“Abraham’s parents were Isaac Hertz (1869 – 1939)  and Annie Fanny Sophia Sharp (1876 – 1936). He was the eldest of their seven children. Like many other people of Jewish origin living in London’s East End, his father worked in the tailoring business as a tiemaker (cutter). An insight into the tiemaking business in Spitalfields can be found in an article about ‘Drakes of London, Tiemakers‘.  Abraham was named after his grandfather, who was originally from Amsterdam in Holland and who had emigrated to London with his whole family in 1852, moving to 2 Artillery Passage in Spitalfields, London.

We can trace the younger Abraham’s story through historical records. For instance, in both the 1901 and 1911 censuses, Abraham is recorded as living at the family home at 2 Artillery Passage, Spitalfields with his parents and his younger siblings.

We also know thanks to surviving school admission records that Abraham started primary school aged 3 on 3 July 1899 at Gravel Lane School. From 1907 to 1911, he attended the University College School, Hampstead, an independent school which was originally founded in 1830. The school relocated to its current located in Hampstead in 1907. There is a possibility that Abraham might have been present when the school’s new purpose-built buildings were opened by King Edward VII and the Archbishop of Canterbury on 27 July 1907. The school was highly prestigious and was in the tradition of other schools, colleges and educational institutions which were open to those from diverse religious beliefs. It would however have been a very different environment from the East End of London and also a great foundation and experience for Abraham, who was clearly talented and who the family were keen to support in succeeding in life.

After leaving school, he left to work at the Board of Trade, Labour Department. The London Gazette (dated October 1911) records his appointment as a Temporary Boy Clerk.and then in May 1913 his promotion to Assistant Clerk (Abstractor).

He enlisted in February 1915 and joined the 1st/15th Battalion of the London Regiment (also known as the “Civil Service Rifles”).

He was promoted to Sergeant Instructor, specialising in musketry.

He was posted to serve in France in February 1917. The regiment’s first major military engagement was at the Battle of Messines in June 1917. This action is described in “The History of the Prince of Wales Own Service Rifles” (pages 140 – 144).

After Messines, the Division spent 12 days resting and recuperating in Ebblinghem near St Omer. On 28 June 1917 the men marched back to the front line, staying overnight at Meteren and Voormezeele on their way.

At the beginning of July 1917, according to the Battalion War Diary, the men were at Spoilbank in Oak trench which had been captured during the attack on 7 June. The regimental history describes this period as “three very unlucky days”.

The Civil Service Rifles history states, “The weather was bad, the trenches were in a perfectly rotten state of repair and the men had no protection against persistent shelling……Three unlucky days were spent here, during which time the losses from shell fire amounted to about forty all ranks……”. These events are also described in Jill Knight’s book, “The Civil Service Rifles in the Great War“. (The late  and much missed, Jill Knight, was the founder of the Board of Trade War Memorial Research Group).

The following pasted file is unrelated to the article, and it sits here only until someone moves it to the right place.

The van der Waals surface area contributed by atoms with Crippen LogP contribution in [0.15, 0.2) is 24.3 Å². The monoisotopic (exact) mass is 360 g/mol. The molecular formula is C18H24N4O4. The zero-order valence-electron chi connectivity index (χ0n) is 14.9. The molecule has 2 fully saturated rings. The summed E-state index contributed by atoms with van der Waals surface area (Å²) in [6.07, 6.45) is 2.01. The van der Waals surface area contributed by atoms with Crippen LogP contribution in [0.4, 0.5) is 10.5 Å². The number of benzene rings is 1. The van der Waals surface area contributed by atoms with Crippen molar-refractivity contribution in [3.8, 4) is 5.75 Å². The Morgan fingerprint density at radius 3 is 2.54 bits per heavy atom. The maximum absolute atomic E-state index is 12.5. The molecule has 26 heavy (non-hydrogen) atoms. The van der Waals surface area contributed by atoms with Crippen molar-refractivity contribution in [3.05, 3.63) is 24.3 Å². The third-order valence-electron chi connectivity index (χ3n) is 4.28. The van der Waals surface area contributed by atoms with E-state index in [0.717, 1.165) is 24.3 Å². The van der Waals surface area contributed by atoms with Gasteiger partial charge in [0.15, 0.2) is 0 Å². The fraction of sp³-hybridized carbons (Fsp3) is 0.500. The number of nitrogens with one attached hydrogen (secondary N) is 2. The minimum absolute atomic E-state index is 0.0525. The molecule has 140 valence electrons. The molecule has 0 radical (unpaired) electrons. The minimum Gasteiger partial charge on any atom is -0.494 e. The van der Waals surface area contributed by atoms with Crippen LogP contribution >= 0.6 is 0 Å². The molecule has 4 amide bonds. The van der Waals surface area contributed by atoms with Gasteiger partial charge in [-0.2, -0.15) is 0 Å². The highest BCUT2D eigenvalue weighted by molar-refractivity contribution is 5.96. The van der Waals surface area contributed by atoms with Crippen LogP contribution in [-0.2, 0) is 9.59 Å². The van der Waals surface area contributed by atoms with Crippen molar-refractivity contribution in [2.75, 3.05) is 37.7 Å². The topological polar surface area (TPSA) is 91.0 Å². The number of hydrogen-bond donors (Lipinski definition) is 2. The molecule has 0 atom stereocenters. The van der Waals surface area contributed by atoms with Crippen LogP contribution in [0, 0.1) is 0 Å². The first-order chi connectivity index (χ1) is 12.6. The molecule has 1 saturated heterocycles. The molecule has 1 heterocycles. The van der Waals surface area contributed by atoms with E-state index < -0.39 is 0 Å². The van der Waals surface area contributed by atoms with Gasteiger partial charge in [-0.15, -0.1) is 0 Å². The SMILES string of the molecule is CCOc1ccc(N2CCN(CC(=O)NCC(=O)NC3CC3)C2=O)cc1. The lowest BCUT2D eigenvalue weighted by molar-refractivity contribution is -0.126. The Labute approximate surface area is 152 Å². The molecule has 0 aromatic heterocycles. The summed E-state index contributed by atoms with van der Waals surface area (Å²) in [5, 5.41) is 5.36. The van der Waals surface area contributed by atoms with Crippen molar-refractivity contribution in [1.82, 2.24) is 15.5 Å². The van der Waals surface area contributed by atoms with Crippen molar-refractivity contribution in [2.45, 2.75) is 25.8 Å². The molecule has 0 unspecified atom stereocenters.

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Civil Service Rifles War Diary – includes reference to the casualties in month of July 1917 (including Abraham Hertz) 

Abraham was one of eight other casualties on 3 July 1917. He died aged only 21 years old.

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Menin Gate, Ypres, France

He has no known grave and is commemorated on the Ypres (Menin Gate) Memorial (panel 54). This memorial, designed by Sir Reginald Blomfield, records the names of more than 54,000 soldiers who like Abraham died before 16 August 1917 and have no known grave. He is also commemorated on the scroll stored within the Civil Service Rifles Memorial located at Somerset House, London (which was the Civil Service Rifles regimental parade and drill ground). Additionally he is named on two Civil Service War Memorials – the memorial to staff of the Ministry of Labour (located at Caxton House, Tothill Street, London) and the Board of Trade War Memorial (located at 3 Whitehall Place, London). He is also named in the Roll of Honour and War List 1914-1918 of University College School, Hampstead (on page 48a along with a photograph) and in the British Jewry Roll of Honour. Sadly the University College School war memorial was destroyed in a fire so no longer survives.”

In 2018, the Board of Trade War Memorial Research Group were delighted and fortunate to meet Abraham Hertz’s relatives. Together we collectively continue to remember his sacrifice. Abraham’s story is one of integration and he is a symbol of how war impacts on all communities and individuals in all their diversity.

Remembrance cuts across all faiths, beliefs and origins. It is not about jingoism or blind patriotism. It is a time for quiet reflection, the giving of thanks and an open-ended invitation to reflect, pray, meditate, and contemplate.

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“Let those who come after see to it that his name be not forgotten” – Memorial Scroll in honour of Sergeant Abraham Hertz (copyright: David Hertz)